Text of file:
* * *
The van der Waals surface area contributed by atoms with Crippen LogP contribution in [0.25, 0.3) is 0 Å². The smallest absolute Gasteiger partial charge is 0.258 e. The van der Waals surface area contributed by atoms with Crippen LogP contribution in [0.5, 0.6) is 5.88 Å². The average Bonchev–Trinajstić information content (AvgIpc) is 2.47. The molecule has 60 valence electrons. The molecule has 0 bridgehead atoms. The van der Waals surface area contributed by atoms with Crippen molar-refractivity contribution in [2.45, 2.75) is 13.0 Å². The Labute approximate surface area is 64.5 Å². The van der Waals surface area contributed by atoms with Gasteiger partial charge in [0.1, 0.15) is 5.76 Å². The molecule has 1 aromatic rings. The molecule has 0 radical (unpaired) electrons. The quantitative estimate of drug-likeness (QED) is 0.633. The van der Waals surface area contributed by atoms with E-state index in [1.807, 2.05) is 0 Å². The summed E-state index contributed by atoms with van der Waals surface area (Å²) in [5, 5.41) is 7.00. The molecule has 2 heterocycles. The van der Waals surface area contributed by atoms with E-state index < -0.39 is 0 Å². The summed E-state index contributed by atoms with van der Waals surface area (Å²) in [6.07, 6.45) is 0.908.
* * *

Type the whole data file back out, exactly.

The van der Waals surface area contributed by atoms with Crippen LogP contribution in [0.25, 0.3) is 0 Å². The smallest absolute Gasteiger partial charge is 0.258 e. The van der Waals surface area contributed by atoms with Crippen LogP contribution in [0.5, 0.6) is 5.88 Å². The average Bonchev–Trinajstić information content (AvgIpc) is 2.47. The molecule has 60 valence electrons. The molecule has 0 bridgehead atoms. The van der Waals surface area contributed by atoms with Crippen molar-refractivity contribution in [2.45, 2.75) is 13.0 Å². The Labute approximate surface area is 64.5 Å². The van der Waals surface area contributed by atoms with Gasteiger partial charge in [0.1, 0.15) is 5.76 Å². The molecule has 1 aromatic rings. The molecule has 0 radical (unpaired) electrons. The quantitative estimate of drug-likeness (QED) is 0.633. The van der Waals surface area contributed by atoms with E-state index in [1.807, 2.05) is 0 Å². The summed E-state index contributed by atoms with van der Waals surface area (Å²) in [5, 5.41) is 7.00. The molecule has 2 heterocycles. The van der Waals surface area contributed by atoms with E-state index < -0.39 is 0 Å². The summed E-state index contributed by atoms with van der Waals surface area (Å²) in [6.07, 6.45) is 0.908.